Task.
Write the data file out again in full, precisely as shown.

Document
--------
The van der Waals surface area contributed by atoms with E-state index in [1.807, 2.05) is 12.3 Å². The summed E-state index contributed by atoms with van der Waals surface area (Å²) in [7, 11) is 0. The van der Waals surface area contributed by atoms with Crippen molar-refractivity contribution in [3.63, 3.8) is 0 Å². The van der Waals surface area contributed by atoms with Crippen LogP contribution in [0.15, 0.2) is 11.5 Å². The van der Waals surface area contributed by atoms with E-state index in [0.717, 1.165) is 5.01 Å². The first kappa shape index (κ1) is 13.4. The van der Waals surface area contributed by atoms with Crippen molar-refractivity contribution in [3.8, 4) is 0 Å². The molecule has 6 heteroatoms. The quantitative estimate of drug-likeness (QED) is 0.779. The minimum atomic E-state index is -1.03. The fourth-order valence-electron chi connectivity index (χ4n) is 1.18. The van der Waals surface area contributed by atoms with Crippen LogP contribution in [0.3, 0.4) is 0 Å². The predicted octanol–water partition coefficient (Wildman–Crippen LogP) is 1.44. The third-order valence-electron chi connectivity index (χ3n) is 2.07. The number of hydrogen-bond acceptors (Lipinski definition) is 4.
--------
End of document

The van der Waals surface area contributed by atoms with E-state index in [1.807, 2.05) is 12.3 Å². The summed E-state index contributed by atoms with van der Waals surface area (Å²) in [7, 11) is 0. The van der Waals surface area contributed by atoms with Crippen molar-refractivity contribution in [3.63, 3.8) is 0 Å². The van der Waals surface area contributed by atoms with Crippen LogP contribution in [0.15, 0.2) is 11.5 Å². The van der Waals surface area contributed by atoms with E-state index in [0.717, 1.165) is 5.01 Å². The first kappa shape index (κ1) is 13.4. The van der Waals surface area contributed by atoms with Crippen molar-refractivity contribution in [3.8, 4) is 0 Å². The molecule has 6 heteroatoms. The quantitative estimate of drug-likeness (QED) is 0.779. The minimum atomic E-state index is -1.03. The fourth-order valence-electron chi connectivity index (χ4n) is 1.18. The van der Waals surface area contributed by atoms with Crippen LogP contribution in [0.3, 0.4) is 0 Å². The predicted octanol–water partition coefficient (Wildman–Crippen LogP) is 1.44. The third-order valence-electron chi connectivity index (χ3n) is 2.07. The number of hydrogen-bond acceptors (Lipinski definition) is 4.